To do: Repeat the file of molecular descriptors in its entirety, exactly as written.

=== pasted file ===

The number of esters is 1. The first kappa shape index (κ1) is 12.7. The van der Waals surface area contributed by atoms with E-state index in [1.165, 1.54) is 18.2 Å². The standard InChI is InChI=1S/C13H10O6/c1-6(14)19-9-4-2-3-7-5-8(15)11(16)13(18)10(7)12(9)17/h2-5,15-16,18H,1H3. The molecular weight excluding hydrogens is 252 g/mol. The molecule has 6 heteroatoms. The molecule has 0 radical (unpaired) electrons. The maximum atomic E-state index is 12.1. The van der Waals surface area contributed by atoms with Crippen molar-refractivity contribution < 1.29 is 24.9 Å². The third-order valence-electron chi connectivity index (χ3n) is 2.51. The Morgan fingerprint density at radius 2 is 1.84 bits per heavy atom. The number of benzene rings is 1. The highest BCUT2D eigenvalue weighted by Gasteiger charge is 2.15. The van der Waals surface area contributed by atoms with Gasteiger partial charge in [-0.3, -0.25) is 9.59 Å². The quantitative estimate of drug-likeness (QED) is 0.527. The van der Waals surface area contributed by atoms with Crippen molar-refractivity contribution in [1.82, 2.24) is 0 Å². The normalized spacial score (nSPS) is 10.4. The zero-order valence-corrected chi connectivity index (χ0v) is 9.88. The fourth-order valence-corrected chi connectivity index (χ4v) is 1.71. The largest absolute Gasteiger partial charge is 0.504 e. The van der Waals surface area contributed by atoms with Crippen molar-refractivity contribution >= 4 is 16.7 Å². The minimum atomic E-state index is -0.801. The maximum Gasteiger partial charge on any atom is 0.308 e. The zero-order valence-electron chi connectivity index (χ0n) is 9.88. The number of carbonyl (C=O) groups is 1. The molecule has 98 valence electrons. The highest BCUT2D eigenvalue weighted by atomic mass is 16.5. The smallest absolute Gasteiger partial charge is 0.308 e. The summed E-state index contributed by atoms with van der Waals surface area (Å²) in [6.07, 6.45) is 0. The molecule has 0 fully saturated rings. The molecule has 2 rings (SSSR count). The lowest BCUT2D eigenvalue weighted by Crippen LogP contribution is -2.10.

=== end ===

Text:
The number of esters is 1. The first kappa shape index (κ1) is 12.7. The van der Waals surface area contributed by atoms with E-state index in [1.165, 1.54) is 18.2 Å². The standard InChI is InChI=1S/C13H10O6/c1-6(14)19-9-4-2-3-7-5-8(15)11(16)13(18)10(7)12(9)17/h2-5,15-16,18H,1H3. The molecular weight excluding hydrogens is 252 g/mol. The molecule has 6 heteroatoms. The molecule has 0 radical (unpaired) electrons. The maximum atomic E-state index is 12.1. The van der Waals surface area contributed by atoms with Crippen molar-refractivity contribution < 1.29 is 24.9 Å². The third-order valence-electron chi connectivity index (χ3n) is 2.51. The Morgan fingerprint density at radius 2 is 1.84 bits per heavy atom. The number of benzene rings is 1. The highest BCUT2D eigenvalue weighted by Gasteiger charge is 2.15. The van der Waals surface area contributed by atoms with Gasteiger partial charge in [-0.3, -0.25) is 9.59 Å². The quantitative estimate of drug-likeness (QED) is 0.527. The van der Waals surface area contributed by atoms with Crippen molar-refractivity contribution in [1.82, 2.24) is 0 Å². The normalized spacial score (nSPS) is 10.4. The zero-order valence-corrected chi connectivity index (χ0v) is 9.88. The fourth-order valence-corrected chi connectivity index (χ4v) is 1.71. The largest absolute Gasteiger partial charge is 0.504 e. The van der Waals surface area contributed by atoms with Crippen molar-refractivity contribution >= 4 is 16.7 Å². The minimum atomic E-state index is -0.801. The maximum Gasteiger partial charge on any atom is 0.308 e. The zero-order valence-electron chi connectivity index (χ0n) is 9.88. The number of carbonyl (C=O) groups is 1. The molecule has 98 valence electrons. The highest BCUT2D eigenvalue weighted by atomic mass is 16.5. The smallest absolute Gasteiger partial charge is 0.308 e. The summed E-state index contributed by atoms with van der Waals surface area (Å²) in [6.07, 6.45) is 0. The molecule has 0 fully saturated rings. The molecule has 2 rings (SSSR count). The lowest BCUT2D eigenvalue weighted by Crippen LogP contribution is -2.10.